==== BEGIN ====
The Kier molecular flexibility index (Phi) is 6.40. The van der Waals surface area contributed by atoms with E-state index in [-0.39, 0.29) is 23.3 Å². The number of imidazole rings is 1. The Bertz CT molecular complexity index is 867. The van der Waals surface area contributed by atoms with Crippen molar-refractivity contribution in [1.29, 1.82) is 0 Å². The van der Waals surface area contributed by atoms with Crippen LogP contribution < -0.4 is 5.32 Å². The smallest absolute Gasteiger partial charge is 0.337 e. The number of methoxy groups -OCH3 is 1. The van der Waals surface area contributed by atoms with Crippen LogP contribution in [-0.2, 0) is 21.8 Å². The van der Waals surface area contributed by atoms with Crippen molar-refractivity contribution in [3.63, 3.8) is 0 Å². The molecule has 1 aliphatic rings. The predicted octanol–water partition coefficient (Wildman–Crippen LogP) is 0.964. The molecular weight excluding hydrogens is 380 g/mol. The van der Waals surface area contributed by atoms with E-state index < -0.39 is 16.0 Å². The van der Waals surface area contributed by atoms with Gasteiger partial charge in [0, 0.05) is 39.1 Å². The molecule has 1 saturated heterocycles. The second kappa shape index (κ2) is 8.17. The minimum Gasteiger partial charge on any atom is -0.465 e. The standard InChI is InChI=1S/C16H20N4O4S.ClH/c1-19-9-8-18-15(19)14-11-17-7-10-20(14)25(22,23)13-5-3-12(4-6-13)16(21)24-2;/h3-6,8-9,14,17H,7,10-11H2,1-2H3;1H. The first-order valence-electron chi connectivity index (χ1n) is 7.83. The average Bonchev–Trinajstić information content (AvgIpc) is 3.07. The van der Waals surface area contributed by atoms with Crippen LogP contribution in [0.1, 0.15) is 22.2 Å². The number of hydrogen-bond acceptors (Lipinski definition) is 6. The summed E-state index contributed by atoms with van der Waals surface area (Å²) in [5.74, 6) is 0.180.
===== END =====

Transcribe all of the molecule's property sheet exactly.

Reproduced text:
The Kier molecular flexibility index (Phi) is 6.40. The van der Waals surface area contributed by atoms with E-state index in [-0.39, 0.29) is 23.3 Å². The number of imidazole rings is 1. The Bertz CT molecular complexity index is 867. The van der Waals surface area contributed by atoms with Crippen molar-refractivity contribution in [1.29, 1.82) is 0 Å². The van der Waals surface area contributed by atoms with Crippen LogP contribution < -0.4 is 5.32 Å². The smallest absolute Gasteiger partial charge is 0.337 e. The number of methoxy groups -OCH3 is 1. The van der Waals surface area contributed by atoms with Crippen LogP contribution in [-0.2, 0) is 21.8 Å². The van der Waals surface area contributed by atoms with Crippen molar-refractivity contribution in [3.63, 3.8) is 0 Å². The molecule has 1 aliphatic rings. The predicted octanol–water partition coefficient (Wildman–Crippen LogP) is 0.964. The molecular weight excluding hydrogens is 380 g/mol. The van der Waals surface area contributed by atoms with E-state index < -0.39 is 16.0 Å². The van der Waals surface area contributed by atoms with Gasteiger partial charge in [0, 0.05) is 39.1 Å². The molecule has 1 saturated heterocycles. The second kappa shape index (κ2) is 8.17. The minimum Gasteiger partial charge on any atom is -0.465 e. The standard InChI is InChI=1S/C16H20N4O4S.ClH/c1-19-9-8-18-15(19)14-11-17-7-10-20(14)25(22,23)13-5-3-12(4-6-13)16(21)24-2;/h3-6,8-9,14,17H,7,10-11H2,1-2H3;1H. The first-order valence-electron chi connectivity index (χ1n) is 7.83. The average Bonchev–Trinajstić information content (AvgIpc) is 3.07. The van der Waals surface area contributed by atoms with Crippen LogP contribution in [0.1, 0.15) is 22.2 Å². The number of hydrogen-bond acceptors (Lipinski definition) is 6. The summed E-state index contributed by atoms with van der Waals surface area (Å²) in [5.74, 6) is 0.180.